Michael Brassington argues that there is insufficient evidence on which the jury could convict him because the statement lacked materiality. Specifically, Michael Brassington argues that since he told NTSB investigators that the crash flight was a Part 135 flight on February 6, 2005, a day prior to filling out the accident report, the false statement indicating the crash flight was a Part 91 flight on the accident report lacks materiality. Additionally, Michael Brassington argues that there was no testimony that any agent or agency relied on the Part 91 classification in the NTSB accident report, or that the investigation changed or was hampered in any way based on the false statement. Therefore, Michael Brassington argues, the false statement on the NTSB accident report lacked materiality because it was incapable of influencing any agent or agency, and he is entitled to a judgment of acquittal.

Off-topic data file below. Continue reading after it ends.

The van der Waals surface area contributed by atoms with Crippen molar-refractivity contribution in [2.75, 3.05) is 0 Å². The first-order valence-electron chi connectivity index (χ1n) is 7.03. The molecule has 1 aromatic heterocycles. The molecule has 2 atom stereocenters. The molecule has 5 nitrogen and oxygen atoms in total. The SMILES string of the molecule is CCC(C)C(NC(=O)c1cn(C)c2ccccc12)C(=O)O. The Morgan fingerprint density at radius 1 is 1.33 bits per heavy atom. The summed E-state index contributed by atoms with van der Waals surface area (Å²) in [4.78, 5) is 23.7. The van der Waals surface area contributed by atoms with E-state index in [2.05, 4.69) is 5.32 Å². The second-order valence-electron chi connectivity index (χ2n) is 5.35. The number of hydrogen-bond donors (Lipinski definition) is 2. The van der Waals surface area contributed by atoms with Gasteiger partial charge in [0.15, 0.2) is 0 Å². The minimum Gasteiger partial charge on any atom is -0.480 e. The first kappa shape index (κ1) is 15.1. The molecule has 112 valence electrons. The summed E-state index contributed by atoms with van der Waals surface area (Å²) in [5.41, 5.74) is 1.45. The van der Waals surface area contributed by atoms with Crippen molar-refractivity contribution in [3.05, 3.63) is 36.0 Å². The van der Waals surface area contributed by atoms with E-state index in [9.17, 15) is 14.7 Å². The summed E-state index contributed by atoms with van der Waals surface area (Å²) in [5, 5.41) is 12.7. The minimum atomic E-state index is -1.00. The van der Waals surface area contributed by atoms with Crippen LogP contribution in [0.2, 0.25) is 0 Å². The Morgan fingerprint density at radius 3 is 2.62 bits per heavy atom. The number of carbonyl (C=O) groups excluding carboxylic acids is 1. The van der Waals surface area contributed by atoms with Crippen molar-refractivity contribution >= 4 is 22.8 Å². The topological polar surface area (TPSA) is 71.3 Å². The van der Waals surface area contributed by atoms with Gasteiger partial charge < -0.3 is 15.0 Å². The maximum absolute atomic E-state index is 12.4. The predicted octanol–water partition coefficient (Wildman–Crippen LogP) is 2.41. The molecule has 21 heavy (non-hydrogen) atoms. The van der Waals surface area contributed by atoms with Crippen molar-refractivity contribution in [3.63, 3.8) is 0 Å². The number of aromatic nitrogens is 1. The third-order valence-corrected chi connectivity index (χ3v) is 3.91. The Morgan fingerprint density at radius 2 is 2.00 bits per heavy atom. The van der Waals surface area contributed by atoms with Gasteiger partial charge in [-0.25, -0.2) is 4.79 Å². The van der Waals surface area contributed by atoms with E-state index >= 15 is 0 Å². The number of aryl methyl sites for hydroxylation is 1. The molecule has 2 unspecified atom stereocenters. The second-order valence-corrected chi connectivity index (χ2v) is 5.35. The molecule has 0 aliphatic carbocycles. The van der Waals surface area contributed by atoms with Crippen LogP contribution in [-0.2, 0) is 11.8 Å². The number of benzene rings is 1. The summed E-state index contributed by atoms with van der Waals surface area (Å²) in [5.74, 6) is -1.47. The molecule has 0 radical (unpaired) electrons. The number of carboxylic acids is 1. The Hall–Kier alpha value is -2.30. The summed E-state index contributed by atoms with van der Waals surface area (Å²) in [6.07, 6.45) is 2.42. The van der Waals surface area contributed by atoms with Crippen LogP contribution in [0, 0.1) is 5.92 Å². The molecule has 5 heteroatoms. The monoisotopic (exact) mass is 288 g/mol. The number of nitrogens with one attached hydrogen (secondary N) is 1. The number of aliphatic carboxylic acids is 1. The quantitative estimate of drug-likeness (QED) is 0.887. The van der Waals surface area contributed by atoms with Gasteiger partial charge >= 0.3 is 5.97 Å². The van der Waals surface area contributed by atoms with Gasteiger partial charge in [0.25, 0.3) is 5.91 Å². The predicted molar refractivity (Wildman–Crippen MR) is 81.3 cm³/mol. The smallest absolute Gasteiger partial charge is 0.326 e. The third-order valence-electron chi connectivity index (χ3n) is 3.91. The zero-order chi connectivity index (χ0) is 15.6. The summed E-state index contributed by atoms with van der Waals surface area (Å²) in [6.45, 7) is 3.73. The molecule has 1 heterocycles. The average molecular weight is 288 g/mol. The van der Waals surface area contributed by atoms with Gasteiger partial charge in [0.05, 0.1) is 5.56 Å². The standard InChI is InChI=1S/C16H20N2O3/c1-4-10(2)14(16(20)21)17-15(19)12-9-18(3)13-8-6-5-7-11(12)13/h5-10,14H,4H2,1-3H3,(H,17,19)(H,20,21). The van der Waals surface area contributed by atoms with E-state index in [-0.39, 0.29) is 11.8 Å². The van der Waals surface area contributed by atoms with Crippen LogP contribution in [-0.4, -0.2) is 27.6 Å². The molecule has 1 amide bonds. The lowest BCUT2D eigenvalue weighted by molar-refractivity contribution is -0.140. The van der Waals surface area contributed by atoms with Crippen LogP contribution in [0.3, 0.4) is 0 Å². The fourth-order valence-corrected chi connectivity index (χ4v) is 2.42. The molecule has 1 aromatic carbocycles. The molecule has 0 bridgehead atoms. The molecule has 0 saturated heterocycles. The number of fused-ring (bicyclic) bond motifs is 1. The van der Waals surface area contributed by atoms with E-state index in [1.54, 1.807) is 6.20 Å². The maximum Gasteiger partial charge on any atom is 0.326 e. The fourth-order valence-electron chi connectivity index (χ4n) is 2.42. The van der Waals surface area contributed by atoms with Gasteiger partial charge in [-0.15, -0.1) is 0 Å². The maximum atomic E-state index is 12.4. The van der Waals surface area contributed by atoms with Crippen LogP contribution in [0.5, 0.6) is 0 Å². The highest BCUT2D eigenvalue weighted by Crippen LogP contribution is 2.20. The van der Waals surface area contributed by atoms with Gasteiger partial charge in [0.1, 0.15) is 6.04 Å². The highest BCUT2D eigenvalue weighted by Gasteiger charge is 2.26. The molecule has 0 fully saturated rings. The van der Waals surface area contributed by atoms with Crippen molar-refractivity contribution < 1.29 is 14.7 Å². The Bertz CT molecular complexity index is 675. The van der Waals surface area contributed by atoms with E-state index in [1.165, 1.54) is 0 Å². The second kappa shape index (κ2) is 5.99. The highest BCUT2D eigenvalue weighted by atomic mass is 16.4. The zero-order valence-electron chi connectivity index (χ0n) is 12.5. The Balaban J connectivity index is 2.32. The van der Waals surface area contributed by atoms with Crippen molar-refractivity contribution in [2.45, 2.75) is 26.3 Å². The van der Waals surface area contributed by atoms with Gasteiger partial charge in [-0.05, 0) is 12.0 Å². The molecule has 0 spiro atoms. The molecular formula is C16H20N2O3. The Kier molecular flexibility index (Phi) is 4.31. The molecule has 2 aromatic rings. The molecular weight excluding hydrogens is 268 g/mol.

This Court disagrees. The Government was not required to prove that the false statement actually influenced any decision by the NTSB investigators in order to prove it was material. As noted above, the Third Circuit has held a statement is material if it is capable of influencing a reasonable decision maker. For example, in United States v. McBane, the defendant argued that the false statements he made to F.B.I. agents were not material because the statements were made when the investigation was essentially complete, and therefore the statements were not capable of influencing the particular decisions or actions of the agents in that case. McBane, 433 F.3d at 350. The Government conceded that the false statements did not actually influence, and were not capable of influencing, the decisions or actions of the agents to whom the statements were made. Id. However, the Government argued that the statements were nonetheless material because they were "of a type that would naturally tend to influence a reasonable decision maker." Id. The Third Circuit agreed with the Government, and upheld the conviction because the false statements "would normally be capable of influencing a criminal investigation." Id. at 352.